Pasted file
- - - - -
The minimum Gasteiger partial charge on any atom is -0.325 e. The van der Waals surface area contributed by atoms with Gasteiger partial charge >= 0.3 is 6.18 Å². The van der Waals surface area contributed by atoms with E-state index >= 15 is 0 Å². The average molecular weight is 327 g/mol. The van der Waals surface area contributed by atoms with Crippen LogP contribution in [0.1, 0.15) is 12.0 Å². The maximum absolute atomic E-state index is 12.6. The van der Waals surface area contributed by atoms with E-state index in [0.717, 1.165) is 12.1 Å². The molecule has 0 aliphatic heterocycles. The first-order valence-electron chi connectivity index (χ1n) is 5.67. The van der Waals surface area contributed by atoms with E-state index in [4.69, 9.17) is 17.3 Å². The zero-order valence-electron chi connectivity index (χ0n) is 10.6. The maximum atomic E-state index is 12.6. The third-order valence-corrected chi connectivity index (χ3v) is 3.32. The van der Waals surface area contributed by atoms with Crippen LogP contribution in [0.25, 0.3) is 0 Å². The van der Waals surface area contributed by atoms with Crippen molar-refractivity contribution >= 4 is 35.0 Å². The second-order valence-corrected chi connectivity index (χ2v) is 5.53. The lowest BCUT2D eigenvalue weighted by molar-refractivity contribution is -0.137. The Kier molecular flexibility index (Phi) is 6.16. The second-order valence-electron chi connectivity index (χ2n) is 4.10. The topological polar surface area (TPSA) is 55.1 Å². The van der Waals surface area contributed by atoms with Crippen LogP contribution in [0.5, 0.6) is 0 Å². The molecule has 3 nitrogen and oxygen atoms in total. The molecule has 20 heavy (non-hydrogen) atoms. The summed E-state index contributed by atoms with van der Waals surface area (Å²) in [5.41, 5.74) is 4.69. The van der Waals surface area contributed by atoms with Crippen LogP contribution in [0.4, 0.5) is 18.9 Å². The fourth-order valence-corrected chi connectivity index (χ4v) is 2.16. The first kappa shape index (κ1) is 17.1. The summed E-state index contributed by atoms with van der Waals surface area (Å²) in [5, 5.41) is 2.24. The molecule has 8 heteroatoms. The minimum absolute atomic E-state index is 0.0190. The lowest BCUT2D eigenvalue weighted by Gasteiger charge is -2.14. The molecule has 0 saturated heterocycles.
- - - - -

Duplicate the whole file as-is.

The minimum Gasteiger partial charge on any atom is -0.325 e. The van der Waals surface area contributed by atoms with Gasteiger partial charge >= 0.3 is 6.18 Å². The van der Waals surface area contributed by atoms with E-state index >= 15 is 0 Å². The average molecular weight is 327 g/mol. The van der Waals surface area contributed by atoms with Crippen LogP contribution in [0.1, 0.15) is 12.0 Å². The maximum absolute atomic E-state index is 12.6. The van der Waals surface area contributed by atoms with E-state index in [0.717, 1.165) is 12.1 Å². The molecule has 0 aliphatic heterocycles. The first-order valence-electron chi connectivity index (χ1n) is 5.67. The van der Waals surface area contributed by atoms with E-state index in [4.69, 9.17) is 17.3 Å². The zero-order valence-electron chi connectivity index (χ0n) is 10.6. The maximum atomic E-state index is 12.6. The third-order valence-corrected chi connectivity index (χ3v) is 3.32. The van der Waals surface area contributed by atoms with Crippen LogP contribution in [0.25, 0.3) is 0 Å². The van der Waals surface area contributed by atoms with Crippen molar-refractivity contribution >= 4 is 35.0 Å². The second-order valence-corrected chi connectivity index (χ2v) is 5.53. The lowest BCUT2D eigenvalue weighted by molar-refractivity contribution is -0.137. The Kier molecular flexibility index (Phi) is 6.16. The second-order valence-electron chi connectivity index (χ2n) is 4.10. The topological polar surface area (TPSA) is 55.1 Å². The van der Waals surface area contributed by atoms with Crippen LogP contribution in [0.5, 0.6) is 0 Å². The molecule has 3 nitrogen and oxygen atoms in total. The molecule has 20 heavy (non-hydrogen) atoms. The summed E-state index contributed by atoms with van der Waals surface area (Å²) in [5.41, 5.74) is 4.69. The van der Waals surface area contributed by atoms with Crippen LogP contribution in [0.4, 0.5) is 18.9 Å². The fourth-order valence-corrected chi connectivity index (χ4v) is 2.16. The first kappa shape index (κ1) is 17.1. The summed E-state index contributed by atoms with van der Waals surface area (Å²) in [5, 5.41) is 2.24. The molecule has 8 heteroatoms. The minimum absolute atomic E-state index is 0.0190. The lowest BCUT2D eigenvalue weighted by Gasteiger charge is -2.14. The molecule has 0 saturated heterocycles.